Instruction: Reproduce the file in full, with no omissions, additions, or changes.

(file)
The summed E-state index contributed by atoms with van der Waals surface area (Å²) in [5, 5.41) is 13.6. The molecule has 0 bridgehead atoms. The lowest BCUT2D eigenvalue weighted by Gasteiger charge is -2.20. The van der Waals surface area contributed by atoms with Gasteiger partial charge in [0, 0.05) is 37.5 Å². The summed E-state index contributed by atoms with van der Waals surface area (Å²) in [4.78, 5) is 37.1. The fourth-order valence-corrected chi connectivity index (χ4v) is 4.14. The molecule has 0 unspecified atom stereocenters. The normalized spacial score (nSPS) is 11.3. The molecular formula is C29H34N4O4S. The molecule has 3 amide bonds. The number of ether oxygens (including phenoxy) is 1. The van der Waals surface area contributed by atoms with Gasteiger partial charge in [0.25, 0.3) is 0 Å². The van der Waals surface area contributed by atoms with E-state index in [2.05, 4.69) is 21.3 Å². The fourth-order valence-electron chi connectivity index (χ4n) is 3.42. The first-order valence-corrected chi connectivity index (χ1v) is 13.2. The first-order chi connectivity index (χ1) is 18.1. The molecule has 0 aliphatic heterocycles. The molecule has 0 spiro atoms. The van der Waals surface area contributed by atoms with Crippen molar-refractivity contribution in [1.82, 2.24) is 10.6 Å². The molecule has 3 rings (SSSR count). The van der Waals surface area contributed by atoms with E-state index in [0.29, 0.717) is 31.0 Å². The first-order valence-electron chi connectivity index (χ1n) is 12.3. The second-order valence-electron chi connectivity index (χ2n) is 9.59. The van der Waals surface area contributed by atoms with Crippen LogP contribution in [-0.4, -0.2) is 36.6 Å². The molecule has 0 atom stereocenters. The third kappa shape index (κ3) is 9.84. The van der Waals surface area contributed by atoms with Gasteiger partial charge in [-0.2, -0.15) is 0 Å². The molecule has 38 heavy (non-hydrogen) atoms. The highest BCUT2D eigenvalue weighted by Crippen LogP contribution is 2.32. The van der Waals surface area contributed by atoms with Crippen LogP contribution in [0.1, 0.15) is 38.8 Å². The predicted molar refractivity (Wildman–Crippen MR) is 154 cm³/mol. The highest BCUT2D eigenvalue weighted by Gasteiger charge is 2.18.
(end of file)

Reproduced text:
The summed E-state index contributed by atoms with van der Waals surface area (Å²) in [5, 5.41) is 13.6. The molecule has 0 bridgehead atoms. The lowest BCUT2D eigenvalue weighted by Gasteiger charge is -2.20. The van der Waals surface area contributed by atoms with Gasteiger partial charge in [0, 0.05) is 37.5 Å². The summed E-state index contributed by atoms with van der Waals surface area (Å²) in [4.78, 5) is 37.1. The fourth-order valence-corrected chi connectivity index (χ4v) is 4.14. The molecule has 0 unspecified atom stereocenters. The normalized spacial score (nSPS) is 11.3. The molecular formula is C29H34N4O4S. The molecule has 3 amide bonds. The number of ether oxygens (including phenoxy) is 1. The van der Waals surface area contributed by atoms with Gasteiger partial charge in [0.25, 0.3) is 0 Å². The van der Waals surface area contributed by atoms with E-state index in [2.05, 4.69) is 21.3 Å². The fourth-order valence-electron chi connectivity index (χ4n) is 3.42. The first-order valence-corrected chi connectivity index (χ1v) is 13.2. The first-order chi connectivity index (χ1) is 18.1. The molecule has 0 aliphatic heterocycles. The molecule has 0 spiro atoms. The van der Waals surface area contributed by atoms with Crippen molar-refractivity contribution in [1.82, 2.24) is 10.6 Å². The molecule has 3 rings (SSSR count). The van der Waals surface area contributed by atoms with E-state index in [0.29, 0.717) is 31.0 Å². The first-order valence-electron chi connectivity index (χ1n) is 12.3. The second-order valence-electron chi connectivity index (χ2n) is 9.59. The van der Waals surface area contributed by atoms with Crippen LogP contribution in [-0.4, -0.2) is 36.6 Å². The molecule has 0 atom stereocenters. The third kappa shape index (κ3) is 9.84. The van der Waals surface area contributed by atoms with Gasteiger partial charge in [-0.2, -0.15) is 0 Å². The molecule has 38 heavy (non-hydrogen) atoms. The highest BCUT2D eigenvalue weighted by Crippen LogP contribution is 2.32. The van der Waals surface area contributed by atoms with Crippen LogP contribution in [0.1, 0.15) is 38.8 Å². The predicted molar refractivity (Wildman–Crippen MR) is 154 cm³/mol. The highest BCUT2D eigenvalue weighted by Gasteiger charge is 2.18.